Grace eyed the selection of canned goods Maria was presenting her with and sighed. "I miss my butcher," she muttered, then gave Maria a smile. "No offence. I'm happy we have a choice here, but ... fresh food is better."

Maria nodded. "I know. What I wouldn't give for a big juicy steak," she agreed. "But you're not gonna see me killing any cows to get it."

Grace chuckled lightly, but the smile faded quickly again and she sighed. "I'll just take what you can spare," she said. Being on the move as much as they were, her and Bobby, put a strain on her. She had been pretty much stationary most of her life, had moved very few times, and loved spending time at home. At present, she had no home. The thought of staying anywhere for any length of time was scary at best and she had realized that if Bobby hadn't forced her to leave Fort Pierre when he had, she would probably have been among the masses that had perished in this insanity.

But leaving Fort Pierre had been heartbreaking at best. How was Dean going to find them if they weren't there? How were they going to find him? She refused to take this kind of thinking one step further, but it lurked underneath, threatening to break out and overwhelm her with anguish. What if he was dead? What if the rumors they kept hearing about Sam were true?

She closed her eyes and steeled herself. No, of course they weren't true. She may not have known Sam that long, but she considered herself to be a good judge of character and nobody changed that much in that short a time. That was just not an option.


She pulled herself together and took a second before she turned around to face Bobby. Obviously he had found whatever he was after and it was time to pack it up and move on. When did she turn around, though, things took on a strange kind of surreal feeling. "Oh my god," she managed, then closed the distance and yanked her nephew into a tight embrace. A part of her had known this moment would come, that he wasn't dead, but there was that other part that had tried to prepare her for the eventuality. The optimistic part was making fun of the pessimistic part right now.

Dean had locked his arms around her so tightly that she almost couldn't breathe, but she didn't have the heart to let him know. It obviously took longer than either of them had anticipated and when she finally leaned back a little, she could see her own feelings mirrored in his eyes. "Hey Grace," he rasped and cleared his throat.

"There you are," she said and almost flinched at how insanely lame that sounded. Instead of admitting that she was too overwhelmed to think of something clever to say, she grinned. "Look at you. When's the last time you had a decent meal?" She was instantly in mommy-mode, something she wasn't particularly proud of, but considering how much time she had spent worried sick about him, she felt she was entitled to a few moments of this.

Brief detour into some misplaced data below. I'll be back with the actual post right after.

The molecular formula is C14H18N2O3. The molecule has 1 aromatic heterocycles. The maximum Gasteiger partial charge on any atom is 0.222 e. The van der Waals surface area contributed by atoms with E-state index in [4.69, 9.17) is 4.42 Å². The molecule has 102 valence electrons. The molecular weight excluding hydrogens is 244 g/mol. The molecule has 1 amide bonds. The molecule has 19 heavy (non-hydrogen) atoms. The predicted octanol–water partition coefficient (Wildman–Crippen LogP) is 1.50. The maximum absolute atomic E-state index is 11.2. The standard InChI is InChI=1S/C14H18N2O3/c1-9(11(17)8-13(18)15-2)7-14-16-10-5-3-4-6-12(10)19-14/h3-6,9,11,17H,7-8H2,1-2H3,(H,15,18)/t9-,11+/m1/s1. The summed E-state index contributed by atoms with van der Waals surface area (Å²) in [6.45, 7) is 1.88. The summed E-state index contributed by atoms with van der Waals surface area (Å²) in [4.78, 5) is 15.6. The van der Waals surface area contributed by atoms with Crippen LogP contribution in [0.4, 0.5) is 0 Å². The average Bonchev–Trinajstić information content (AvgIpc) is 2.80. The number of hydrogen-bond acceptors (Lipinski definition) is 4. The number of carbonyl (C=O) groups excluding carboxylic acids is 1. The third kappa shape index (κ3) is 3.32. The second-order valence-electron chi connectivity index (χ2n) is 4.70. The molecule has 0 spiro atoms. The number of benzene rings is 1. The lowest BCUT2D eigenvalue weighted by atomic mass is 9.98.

Dean smirked, but it was a tired, halfhearted attempt at his usual smirk and it worried her even more that he could not manage anything more sincere. "Damn, it's good to see you again," he finally said.

"Same here," she agreed and couldn't help herself from cupping a hand against his cheek. "Dammit, Dean, you scared the crap out of us. Why didn't you get back to Fort Pierre sooner?"

He arched an eyebrow, glanced briefly at Bobby who rolled his eyes in that 'don't -look-at-me-boy'-look he had, then returned his attention to her. "I didn't know how bad it was until ..."He stopped, shook his head. "I take it you've heard about ..."

Grace nodded. "Yeah, we've heard every damned rumor there is to hear about Sam. And I don't believe a lick of it. What are they on? Sam would never do that," she stated sternly. Some part of her was afraid Dean believed what he heard, but in general she didn't think that was possible.

"That's what I'm thinking," he agreed. "But ..." He trailed off, a dark look in his eyes.

"The nastiness of these rumors aside, Dean, there is a good thing about this," she said. "It means Sam's still out there. But with cell reception being as bad as it is right now and people disappearing left and right ... and you can't count on that he's still got his phone through all this ... there's no telling where he is. But wherever he is, Dean, I'm sure he's looking for you."

The darkness in his eyes was still very much present. "What if he isn't? What if ..."

"Don't go there, Dean. You know Sam better than any of us and you don't believe these rumors, do you?" She tried hard not to feed whatever doubts he harbored about his brother right now. Truth be told, she wasn't a pure one hundred percent sure that all of what they had heard were lies, but she would never let him know that.